The Hebrew people perhaps understood the manna and quails as deliberate acts of God but what is most important is that Moses told them that they do not live by bread alone.   Moses said, ‘One does not live by bread alone, but by every word that comes from the mouth of the LORD’.   These very words of Moses are found on the lips of Jesus in His desert experience.   The cloud in the desert reminded the people that the Holy One, the Divine Mystery, the One of whom there is nothing to see, was present with them on their journey, their pilgrimage, and in their suffering and misery.   In the story, the people had to lift their eyes from their complaints, from their everyday concerns; stop and look.   They had to gaze into the wilderness, into the emptiness.   Only when they stopped, and drew near to God did they see the cloud.   We need that experience of emptiness to encounter the Eternal.
 
In the Gospel of John, Jesus told the crowd, ‘Do not work for the food that perishes, but for the food that endures for eternal life….The true bread comes from the Father’.   They said to Him, ‘Sir, give us this bread always’.   Jesus said, ‘I am the bread of life’.   We are to feed on the life, on the words, of Jesus.   The life of Jesus is our nourishment.   In Jesus, we are mysteriously and mystically drawn into God.   In the Gospel of John, Jesus said, ‘The Father and I are one….the Father is in me and I am in the Father.   Jesus invites us into communion with Him.   He said, ‘Whoever eats my flesh and drinks my blood lives in me and I live in them’.   We are to feed on the life of Jesus and become like Him, at one with Him and Eternity.
 
In our tradition, the word ‘bread’ suggests communion.   The spiritual writer Jean Vanier says, ‘Communion is about mutual presence’.  Vanier writes: Mutual presence means, ‘I am with you.   I am because  I am with you, my deepest being is revealed because we  are together.   Mutual presence implies humility, my sense of self fading into a reality of togetherness.   It implies an abandonment of my self, of my preoccupations and reasons not to be there…..Presence is about marvelling at the beauty and the brokenness of others, listening to their words, hearing their pain, their joy, and caring about them.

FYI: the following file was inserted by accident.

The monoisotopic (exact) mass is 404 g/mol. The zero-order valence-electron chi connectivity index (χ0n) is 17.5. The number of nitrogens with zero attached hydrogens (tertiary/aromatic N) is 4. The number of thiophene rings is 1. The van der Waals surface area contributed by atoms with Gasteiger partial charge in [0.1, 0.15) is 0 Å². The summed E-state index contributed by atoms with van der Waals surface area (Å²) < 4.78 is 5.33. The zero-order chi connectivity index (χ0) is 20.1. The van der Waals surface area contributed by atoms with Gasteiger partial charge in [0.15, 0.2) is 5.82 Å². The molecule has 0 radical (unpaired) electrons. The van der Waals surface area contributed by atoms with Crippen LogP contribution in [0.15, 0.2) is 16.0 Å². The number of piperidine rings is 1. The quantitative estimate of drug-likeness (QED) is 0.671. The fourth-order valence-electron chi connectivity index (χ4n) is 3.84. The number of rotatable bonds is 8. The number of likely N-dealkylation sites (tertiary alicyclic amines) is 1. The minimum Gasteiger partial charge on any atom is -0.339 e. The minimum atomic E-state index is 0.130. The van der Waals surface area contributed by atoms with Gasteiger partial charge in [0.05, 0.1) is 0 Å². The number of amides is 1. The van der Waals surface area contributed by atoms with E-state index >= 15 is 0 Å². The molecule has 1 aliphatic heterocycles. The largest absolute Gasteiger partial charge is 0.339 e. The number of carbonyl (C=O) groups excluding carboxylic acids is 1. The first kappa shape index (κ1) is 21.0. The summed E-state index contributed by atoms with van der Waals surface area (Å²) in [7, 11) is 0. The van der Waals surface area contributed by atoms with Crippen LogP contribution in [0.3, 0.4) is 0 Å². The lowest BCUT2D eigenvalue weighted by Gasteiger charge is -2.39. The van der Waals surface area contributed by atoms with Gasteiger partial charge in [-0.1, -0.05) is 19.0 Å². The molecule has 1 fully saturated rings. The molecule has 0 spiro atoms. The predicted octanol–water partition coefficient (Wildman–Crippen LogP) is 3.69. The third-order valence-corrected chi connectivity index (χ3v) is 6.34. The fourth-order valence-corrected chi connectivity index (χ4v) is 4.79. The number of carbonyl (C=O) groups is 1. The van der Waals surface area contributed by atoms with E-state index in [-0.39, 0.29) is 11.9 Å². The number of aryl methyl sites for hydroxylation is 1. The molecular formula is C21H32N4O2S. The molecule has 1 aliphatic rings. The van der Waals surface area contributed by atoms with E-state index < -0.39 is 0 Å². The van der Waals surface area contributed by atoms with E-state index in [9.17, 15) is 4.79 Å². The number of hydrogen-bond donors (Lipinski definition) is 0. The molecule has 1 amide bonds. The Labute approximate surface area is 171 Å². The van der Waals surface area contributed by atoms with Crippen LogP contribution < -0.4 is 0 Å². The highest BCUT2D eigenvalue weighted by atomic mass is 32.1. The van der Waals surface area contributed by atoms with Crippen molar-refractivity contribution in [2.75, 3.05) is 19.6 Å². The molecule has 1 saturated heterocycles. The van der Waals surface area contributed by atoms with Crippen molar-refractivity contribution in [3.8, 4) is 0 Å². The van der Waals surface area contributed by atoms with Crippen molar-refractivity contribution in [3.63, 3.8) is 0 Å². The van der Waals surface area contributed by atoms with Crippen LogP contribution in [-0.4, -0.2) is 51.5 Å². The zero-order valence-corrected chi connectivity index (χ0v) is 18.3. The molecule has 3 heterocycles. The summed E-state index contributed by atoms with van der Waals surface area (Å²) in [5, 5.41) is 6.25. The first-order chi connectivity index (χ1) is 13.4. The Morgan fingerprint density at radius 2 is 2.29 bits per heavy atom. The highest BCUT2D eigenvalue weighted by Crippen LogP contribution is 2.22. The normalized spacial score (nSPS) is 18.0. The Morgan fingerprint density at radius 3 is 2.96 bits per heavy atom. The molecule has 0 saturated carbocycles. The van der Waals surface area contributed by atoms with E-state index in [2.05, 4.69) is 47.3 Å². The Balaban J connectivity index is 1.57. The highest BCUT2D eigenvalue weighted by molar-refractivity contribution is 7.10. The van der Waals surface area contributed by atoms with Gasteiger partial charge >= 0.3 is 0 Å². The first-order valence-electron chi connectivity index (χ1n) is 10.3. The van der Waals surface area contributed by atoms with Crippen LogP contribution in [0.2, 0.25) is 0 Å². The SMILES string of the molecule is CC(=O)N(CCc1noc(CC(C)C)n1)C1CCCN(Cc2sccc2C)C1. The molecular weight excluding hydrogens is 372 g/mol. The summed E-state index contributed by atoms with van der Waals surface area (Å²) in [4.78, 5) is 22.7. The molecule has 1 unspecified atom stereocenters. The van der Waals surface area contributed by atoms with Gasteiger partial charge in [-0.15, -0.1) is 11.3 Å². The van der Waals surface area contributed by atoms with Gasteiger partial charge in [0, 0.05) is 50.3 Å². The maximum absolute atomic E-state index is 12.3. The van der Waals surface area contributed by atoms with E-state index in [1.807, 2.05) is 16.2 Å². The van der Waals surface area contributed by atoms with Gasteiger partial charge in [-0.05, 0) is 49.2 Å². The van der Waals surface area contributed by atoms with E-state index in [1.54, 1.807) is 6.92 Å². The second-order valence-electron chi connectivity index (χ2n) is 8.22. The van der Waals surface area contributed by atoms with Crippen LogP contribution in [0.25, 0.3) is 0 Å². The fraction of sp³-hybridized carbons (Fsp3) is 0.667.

We can see this mutuality in the eyes of lovers, in the warmth of friendship, in the love between parent and child, and in the contentment of community.   
 
At L’Arche, the community established by Vanier for people with and without learning disabilities, Vanier tells the story of communion celebrated by community members.   The prayers are not elaborate.   A candle is lit, a song is sung and a short passage from the Bible is read.   Each person is then invited to confide something in God; something for which they are grateful or a hope, a hurt, they want to share.   Some people do not speak, knowing that God sees into the heart.   Then, says Vanier, we hold hands and pray together The
Lord’s Prayer.   He writes:
 
Whatever the struggles of the day – the sufferings, pain,  imperfections, failings to love each one – we are gathered  as children of God.   The prayer is over, but no one rushes  to blow out the candle.   At this moment, there is nothing else except to be in the presence of one another.   A warm silence descends, our hearts are united into one heart.   This  is a moment of communion, a birth or rebirth of our  deepest identity.
 
We are to feed on Jesus.   As a Roman Catholic, Vanier finds nourishment in attending the Eucharist each day:  ‘keeping an appointment with Jesus, an appointment with love’.   For Vanier, the Eucharist is a meditational means of bringing himself into communion with Jesus; with the common humanity which he shares with all human beings; his connectedness to the earth, to its diverse life; and his union with the universe, the ever-expanding, wonderfilled cosmos.   Perhaps we too can keep an appointment with Jesus, nurture our sense of oneness:  caring for another human being; silent prayer; meditating on the Bible or religious writing; attentively watching the feeding and flight of a bird; soaking up the beauty of a garden or a park; succumbing to the allure of the night sky.
 
In the wilderness the Israelites had to stop and look before they saw the cloud.   It was in the desert they learned to feed on the word of God.   We are to feed on the life of Jesus.   He said, ‘I am the bread of life’.      Amen.